“I think the bigger problem is not what happened but, where did these dead bodies come from?

“I think the river that is flowing, the dead bodies wouldn’t have just emerged from nowhere; they would have come from a certain place before they got to where they were eventually found.

“So, it is a bit strange. Even if they were in a boat that capsized, who are they? So, it is strange and we need to be very concerned about it,” David Mark had said.

“Unless we are able to say who these people are, I think there’d be big problem for us in this country. And it is not just about security agencies alone, I think every community in this country now is involved,” Senate President.

Source: Radio Biafra.

Obi Appraises Jonathan Instead of self, Says He performed well in 2013.


 

Gov-Peter-Obi-002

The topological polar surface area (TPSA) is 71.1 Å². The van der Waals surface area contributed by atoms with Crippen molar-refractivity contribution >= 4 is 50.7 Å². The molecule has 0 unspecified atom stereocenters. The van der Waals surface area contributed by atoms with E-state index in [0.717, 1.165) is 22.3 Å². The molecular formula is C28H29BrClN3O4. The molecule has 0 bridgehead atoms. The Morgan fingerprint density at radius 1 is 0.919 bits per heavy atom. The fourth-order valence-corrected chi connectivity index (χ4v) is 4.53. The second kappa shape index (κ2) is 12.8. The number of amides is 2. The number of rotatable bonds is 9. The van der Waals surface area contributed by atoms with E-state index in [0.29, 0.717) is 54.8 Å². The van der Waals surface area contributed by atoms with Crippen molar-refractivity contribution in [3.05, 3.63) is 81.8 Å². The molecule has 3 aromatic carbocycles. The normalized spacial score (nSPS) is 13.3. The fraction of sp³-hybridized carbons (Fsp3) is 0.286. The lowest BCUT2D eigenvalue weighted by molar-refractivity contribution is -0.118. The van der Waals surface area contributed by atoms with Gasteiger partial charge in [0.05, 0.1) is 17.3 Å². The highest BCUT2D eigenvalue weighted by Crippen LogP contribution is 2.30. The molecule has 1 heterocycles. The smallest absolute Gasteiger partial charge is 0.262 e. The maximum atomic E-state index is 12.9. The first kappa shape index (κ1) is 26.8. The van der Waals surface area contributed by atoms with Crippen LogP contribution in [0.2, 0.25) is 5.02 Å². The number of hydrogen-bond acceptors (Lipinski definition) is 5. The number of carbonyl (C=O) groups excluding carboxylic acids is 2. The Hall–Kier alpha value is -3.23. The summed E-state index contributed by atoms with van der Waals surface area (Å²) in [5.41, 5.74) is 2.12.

Anambra State Governor, Peter Obi, has given a pass mark to the performance of President Goodluck Jonathan in 2013.Obi said the present national administration deserves commendation, as it has made positive impact on the lives of the people since inception.He therefore, called on all Nigerians to give the president total support in 2014 to enable him improve on his transformation agenda.Obi, who stated this while fielding questions from journalists in Awka on New Year day, also listed areas in which Jonathan has done tremendously well.His words: “The President has done very well. He is trying to introduce a new order and the so much bickering as we hear are mostly from those resisting the new order; most of them being those that benefited from the old order.“Look at the power sector; the President has succeeded in unbundling the area and I bet you, in a few years, we shall see the effect and at that time, he will surely go down in history as one of the best presidents Nigeria has ever had.”Obi, speaking further, also compared past governors and the present ones, observing that governance was improving by the day in the country.“In the South-East, for instance, riding from the airport through Enugu, reveal commendable progress. The same with visits to Umuahia and Abakaliki.“Even among our neighbours, Delta has changed a lot; Akwa Ibom is no longer the same; in Cross Rivers and Bayelsa, one sees efforts to provide democracy dividends to the people. I knew what Benin and Akure used to be and what they are now,” Obi added.